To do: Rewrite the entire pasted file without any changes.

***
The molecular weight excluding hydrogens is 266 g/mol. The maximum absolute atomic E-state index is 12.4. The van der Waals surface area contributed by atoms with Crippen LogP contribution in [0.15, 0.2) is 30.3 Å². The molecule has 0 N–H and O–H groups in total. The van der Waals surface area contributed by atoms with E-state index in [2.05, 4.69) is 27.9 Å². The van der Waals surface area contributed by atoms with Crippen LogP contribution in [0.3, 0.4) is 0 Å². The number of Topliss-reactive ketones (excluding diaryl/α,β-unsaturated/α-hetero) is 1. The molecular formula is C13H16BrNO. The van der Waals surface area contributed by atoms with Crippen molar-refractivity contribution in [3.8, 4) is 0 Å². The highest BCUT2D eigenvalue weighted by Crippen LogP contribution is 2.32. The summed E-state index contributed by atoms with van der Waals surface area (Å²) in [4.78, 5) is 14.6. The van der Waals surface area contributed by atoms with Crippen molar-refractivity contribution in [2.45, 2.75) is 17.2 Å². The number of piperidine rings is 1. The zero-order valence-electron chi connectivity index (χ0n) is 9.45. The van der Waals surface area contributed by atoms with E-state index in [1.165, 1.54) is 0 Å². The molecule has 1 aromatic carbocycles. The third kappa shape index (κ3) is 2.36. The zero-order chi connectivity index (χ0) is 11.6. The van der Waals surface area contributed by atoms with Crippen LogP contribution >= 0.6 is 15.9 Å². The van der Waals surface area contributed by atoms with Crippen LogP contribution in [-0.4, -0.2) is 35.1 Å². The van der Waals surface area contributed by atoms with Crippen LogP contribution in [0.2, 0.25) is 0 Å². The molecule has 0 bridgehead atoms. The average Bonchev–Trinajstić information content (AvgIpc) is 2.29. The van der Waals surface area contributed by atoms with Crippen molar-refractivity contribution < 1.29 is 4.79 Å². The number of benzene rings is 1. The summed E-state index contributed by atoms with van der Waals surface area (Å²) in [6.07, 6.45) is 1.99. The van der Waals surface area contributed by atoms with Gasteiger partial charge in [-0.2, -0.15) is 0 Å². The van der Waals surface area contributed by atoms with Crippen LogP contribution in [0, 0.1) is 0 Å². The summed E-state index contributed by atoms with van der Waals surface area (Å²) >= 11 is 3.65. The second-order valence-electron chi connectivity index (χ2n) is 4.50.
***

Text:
The molecular weight excluding hydrogens is 266 g/mol. The maximum absolute atomic E-state index is 12.4. The van der Waals surface area contributed by atoms with Crippen LogP contribution in [0.15, 0.2) is 30.3 Å². The molecule has 0 N–H and O–H groups in total. The van der Waals surface area contributed by atoms with E-state index in [2.05, 4.69) is 27.9 Å². The van der Waals surface area contributed by atoms with Crippen LogP contribution in [0.3, 0.4) is 0 Å². The number of Topliss-reactive ketones (excluding diaryl/α,β-unsaturated/α-hetero) is 1. The molecular formula is C13H16BrNO. The van der Waals surface area contributed by atoms with Crippen molar-refractivity contribution in [3.8, 4) is 0 Å². The highest BCUT2D eigenvalue weighted by Crippen LogP contribution is 2.32. The summed E-state index contributed by atoms with van der Waals surface area (Å²) in [4.78, 5) is 14.6. The van der Waals surface area contributed by atoms with Crippen molar-refractivity contribution in [2.45, 2.75) is 17.2 Å². The number of piperidine rings is 1. The zero-order valence-electron chi connectivity index (χ0n) is 9.45. The van der Waals surface area contributed by atoms with E-state index in [1.165, 1.54) is 0 Å². The molecule has 1 aromatic carbocycles. The third kappa shape index (κ3) is 2.36. The zero-order chi connectivity index (χ0) is 11.6. The van der Waals surface area contributed by atoms with Crippen LogP contribution >= 0.6 is 15.9 Å². The van der Waals surface area contributed by atoms with Crippen LogP contribution in [-0.4, -0.2) is 35.1 Å². The van der Waals surface area contributed by atoms with Crippen LogP contribution in [0.2, 0.25) is 0 Å². The molecule has 0 bridgehead atoms. The average Bonchev–Trinajstić information content (AvgIpc) is 2.29. The van der Waals surface area contributed by atoms with Crippen molar-refractivity contribution < 1.29 is 4.79 Å². The number of benzene rings is 1. The summed E-state index contributed by atoms with van der Waals surface area (Å²) in [6.07, 6.45) is 1.99. The van der Waals surface area contributed by atoms with Gasteiger partial charge in [-0.2, -0.15) is 0 Å². The van der Waals surface area contributed by atoms with Crippen LogP contribution in [0, 0.1) is 0 Å². The summed E-state index contributed by atoms with van der Waals surface area (Å²) >= 11 is 3.65. The second-order valence-electron chi connectivity index (χ2n) is 4.50.